This attitude reflects the view of breaking the law as a sin that never goes away. This attitude also reflects the belief that no punishment is too severe for any action deemed a crime. So let's make going 1 mile and hour over the speed limit a capital offense. Or taking $1 too many deductions on a tax return. Come on, Huh, would you support that?

If not, then the debate over this story is wide open and not closed because "breaking the law has consequences." De minimis non curat lex.

Posted by: George | May 10, 2006 01:11 PM

Well, CNN did have a mother, daughter on this morning. Apparently, the school wasn't open about the fact that they were going to do these background checks. I guess I am not too concerned about background checks for those attending events with minors, but there should be consent. Also, there should be clear rules so that someone convicted of sex crimes is not allowed to go whereas someone convicted of smoking a joint could go (or whatever line they chose to draw). Anyway, even though I am a radical liberal who is totally concerned with privacy, I guess I realize that in school you give up a certain level of privacy and I hope that school officials are doing this with good intentions.. Thanks and looking forward to this blog.

Posted by: Drew - Astoria, NY | May 10, 2006 01:13 PM

My daughters school is registering the guests that do not attend her school. When I asked the vice principal about the reasoning behind it, I was told it was so that they knew who was scheduled to be there in event of emergency. I'm sure it's also a way of knowing who to blame in event of a disturbance. As the school system barely has enough money for books, I certainly hope they are not spending anything on background checks!

Posted by: Sue | May 10, 2006 01:14 PM

But this isn't calling the student's school to see if they're in good standing. This is doing a criminal background check. This kid has a misdemeanor conviction for pot possession, for crying out loud. He's not a serial child molester. (And how many amongst us baby boomers/children of the 60s and 70s can honestly say we've never been in possession of marijuana in our younger days?)Personally, I agree with the previous comment -- the kids who have multiple speeding and other traffic violations are a far greater danger. Look, the only people in my mind who get a say in who their daughter dates is the parents.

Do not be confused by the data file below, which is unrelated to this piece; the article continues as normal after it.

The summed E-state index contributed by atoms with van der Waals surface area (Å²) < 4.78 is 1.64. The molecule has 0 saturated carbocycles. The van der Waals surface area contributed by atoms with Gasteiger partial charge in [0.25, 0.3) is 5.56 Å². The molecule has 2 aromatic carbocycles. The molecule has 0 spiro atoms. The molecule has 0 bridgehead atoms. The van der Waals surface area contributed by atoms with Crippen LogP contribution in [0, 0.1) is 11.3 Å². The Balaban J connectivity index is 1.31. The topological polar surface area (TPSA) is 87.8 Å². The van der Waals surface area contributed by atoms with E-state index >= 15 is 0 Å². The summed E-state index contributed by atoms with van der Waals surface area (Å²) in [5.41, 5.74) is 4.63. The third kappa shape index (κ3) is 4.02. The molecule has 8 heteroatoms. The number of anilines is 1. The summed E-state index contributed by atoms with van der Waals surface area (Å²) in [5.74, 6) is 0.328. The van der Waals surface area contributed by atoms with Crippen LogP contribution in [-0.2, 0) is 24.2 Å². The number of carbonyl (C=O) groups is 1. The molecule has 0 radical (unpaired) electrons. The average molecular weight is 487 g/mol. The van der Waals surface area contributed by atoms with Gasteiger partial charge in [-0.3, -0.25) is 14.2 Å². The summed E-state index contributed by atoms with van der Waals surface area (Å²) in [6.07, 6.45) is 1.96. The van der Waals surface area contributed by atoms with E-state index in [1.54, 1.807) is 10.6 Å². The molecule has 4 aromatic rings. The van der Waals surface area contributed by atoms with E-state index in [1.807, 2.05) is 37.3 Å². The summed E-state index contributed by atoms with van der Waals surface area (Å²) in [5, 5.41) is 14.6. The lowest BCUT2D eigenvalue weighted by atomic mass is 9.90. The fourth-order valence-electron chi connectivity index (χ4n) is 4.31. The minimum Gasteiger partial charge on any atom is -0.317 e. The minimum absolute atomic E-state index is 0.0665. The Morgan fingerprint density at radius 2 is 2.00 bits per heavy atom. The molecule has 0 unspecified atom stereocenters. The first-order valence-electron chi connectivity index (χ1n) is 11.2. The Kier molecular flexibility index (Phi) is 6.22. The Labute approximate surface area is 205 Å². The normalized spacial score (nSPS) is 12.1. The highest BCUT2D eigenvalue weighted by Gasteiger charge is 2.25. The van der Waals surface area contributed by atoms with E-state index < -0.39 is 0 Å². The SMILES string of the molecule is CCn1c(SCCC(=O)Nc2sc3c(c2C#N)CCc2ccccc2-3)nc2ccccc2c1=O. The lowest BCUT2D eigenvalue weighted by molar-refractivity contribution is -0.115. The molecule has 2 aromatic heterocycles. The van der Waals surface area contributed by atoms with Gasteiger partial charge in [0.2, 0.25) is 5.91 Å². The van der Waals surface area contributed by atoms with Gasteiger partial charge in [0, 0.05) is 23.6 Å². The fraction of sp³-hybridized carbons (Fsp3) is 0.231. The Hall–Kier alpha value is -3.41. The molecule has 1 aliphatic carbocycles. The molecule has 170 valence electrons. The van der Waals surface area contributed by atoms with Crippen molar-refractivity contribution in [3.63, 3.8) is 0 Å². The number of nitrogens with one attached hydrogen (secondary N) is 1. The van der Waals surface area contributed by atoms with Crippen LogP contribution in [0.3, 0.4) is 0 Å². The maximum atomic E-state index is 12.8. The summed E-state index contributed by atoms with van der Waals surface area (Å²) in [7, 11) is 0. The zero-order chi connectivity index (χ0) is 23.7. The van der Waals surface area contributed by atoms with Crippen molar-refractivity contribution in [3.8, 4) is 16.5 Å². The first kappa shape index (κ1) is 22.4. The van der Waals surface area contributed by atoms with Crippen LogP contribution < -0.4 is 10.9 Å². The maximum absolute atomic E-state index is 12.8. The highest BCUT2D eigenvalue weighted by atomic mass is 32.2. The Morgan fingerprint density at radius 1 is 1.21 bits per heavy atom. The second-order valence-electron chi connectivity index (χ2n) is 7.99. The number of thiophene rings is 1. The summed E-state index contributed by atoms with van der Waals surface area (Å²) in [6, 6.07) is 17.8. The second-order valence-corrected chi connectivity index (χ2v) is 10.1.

Posted by: | May 10, 2006 01:15 PM

Perhaps you didn't have to register your date, but a number of kids have been (and continue to be) turned away for bringing a date of the "wrong" gender.

Posted by: Steve Boese | May 10, 2006 01:23 PM

This may seem trivial to some, but you have to understand that principals and other school officials are under a great deal of pressure to avoid liability. As society becomes more litigious, school districts are the target of frequent lawsuits alleging vicarious negliegnce.

The question is very simple: Does the school have a legitimate, rational reason for refusing entry of the young man. Answer: Yes, considering he has been convicted of a crime.

Speeding tickets/moving violations have nothing to do with it -- those are citations, not arrests, and don't involve drugs, a problem of particular sensitivity to schools.

Principals are rightly not concerned that "nothing will probably happen" -- their only focus is child safety, and those belittling and attacking them for it do a disservice to their communities.

Posted by: Geoff | May 10, 2006 01:27 PM

Privacy for a conviction? What sort of 'star chamber' world do you want to live in? A state court comes to a conclusion under the laws of a democratic goverment but somehow because it is a 'little crime' it shouldn't be part of the public record? That is the scariest concept put forward in this entire piece.

Posted by: Andrew | May 10, 2006 01:34 PM

When I was in high school this was not an issue. The prom was only for members of the senior class. Not outsiders. And no one complained and no one sued.

Posted by: Steve | May 10, 2006 01:37 PM

Way to go Mr. Jenks! Good intentions often cause great misconception. I hope that you will stay encouraged and continue to follow your own convictions. We need more action takers in our school systems... I'm not going to criticize the mother or the daughter, but I will say the mother needs to look at this incident from another angle before striking back!!!

Posted by: Carlos | May 10, 2006 01:44 PM

"Speeding tickets/moving violations have nothing to do with it -- those are citations, not arrests, and don't involve drugs, a problem of particular sensitivity to schools."

I readily admit it has been a while (15 years) since I was in high school, but in the years shortly before and after graduation we had a hell of a lot more kids die from car crashes (5, 2 involving alcohol, the other three just stupid driving) and suicide (2) than drugs (0).

The only reason drugs are of "particular sensitivity" to schools is because the driving doesn't take place at school and suicide generally doesn't.

Posted by: Left of the Pyle | May 10, 2006 02:05 PM

"This attitude reflects the view of breaking the law as a sin that never goes away."